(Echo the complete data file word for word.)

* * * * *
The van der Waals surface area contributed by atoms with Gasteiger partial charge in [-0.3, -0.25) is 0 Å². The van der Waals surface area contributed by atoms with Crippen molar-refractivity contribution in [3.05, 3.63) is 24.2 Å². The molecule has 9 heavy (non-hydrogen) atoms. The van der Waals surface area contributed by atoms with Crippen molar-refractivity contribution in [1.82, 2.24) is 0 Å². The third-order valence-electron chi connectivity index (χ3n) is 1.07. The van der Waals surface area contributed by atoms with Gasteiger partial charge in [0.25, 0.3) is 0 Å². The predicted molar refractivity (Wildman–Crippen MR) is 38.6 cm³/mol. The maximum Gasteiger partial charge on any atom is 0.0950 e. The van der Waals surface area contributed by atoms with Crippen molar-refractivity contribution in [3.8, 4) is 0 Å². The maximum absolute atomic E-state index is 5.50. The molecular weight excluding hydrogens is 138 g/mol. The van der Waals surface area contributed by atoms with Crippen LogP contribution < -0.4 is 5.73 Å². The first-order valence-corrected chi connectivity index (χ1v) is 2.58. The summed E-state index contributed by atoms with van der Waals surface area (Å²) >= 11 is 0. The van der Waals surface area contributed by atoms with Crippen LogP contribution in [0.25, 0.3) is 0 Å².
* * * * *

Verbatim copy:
The van der Waals surface area contributed by atoms with Gasteiger partial charge in [-0.3, -0.25) is 0 Å². The van der Waals surface area contributed by atoms with Crippen molar-refractivity contribution in [3.05, 3.63) is 24.2 Å². The molecule has 9 heavy (non-hydrogen) atoms. The van der Waals surface area contributed by atoms with Crippen molar-refractivity contribution in [1.82, 2.24) is 0 Å². The third-order valence-electron chi connectivity index (χ3n) is 1.07. The van der Waals surface area contributed by atoms with Gasteiger partial charge in [0.25, 0.3) is 0 Å². The predicted molar refractivity (Wildman–Crippen MR) is 38.6 cm³/mol. The maximum Gasteiger partial charge on any atom is 0.0950 e. The van der Waals surface area contributed by atoms with Crippen molar-refractivity contribution in [3.8, 4) is 0 Å². The maximum absolute atomic E-state index is 5.50. The molecular weight excluding hydrogens is 138 g/mol. The van der Waals surface area contributed by atoms with Crippen LogP contribution < -0.4 is 5.73 Å². The first-order valence-corrected chi connectivity index (χ1v) is 2.58. The summed E-state index contributed by atoms with van der Waals surface area (Å²) >= 11 is 0. The van der Waals surface area contributed by atoms with Crippen LogP contribution in [0.25, 0.3) is 0 Å².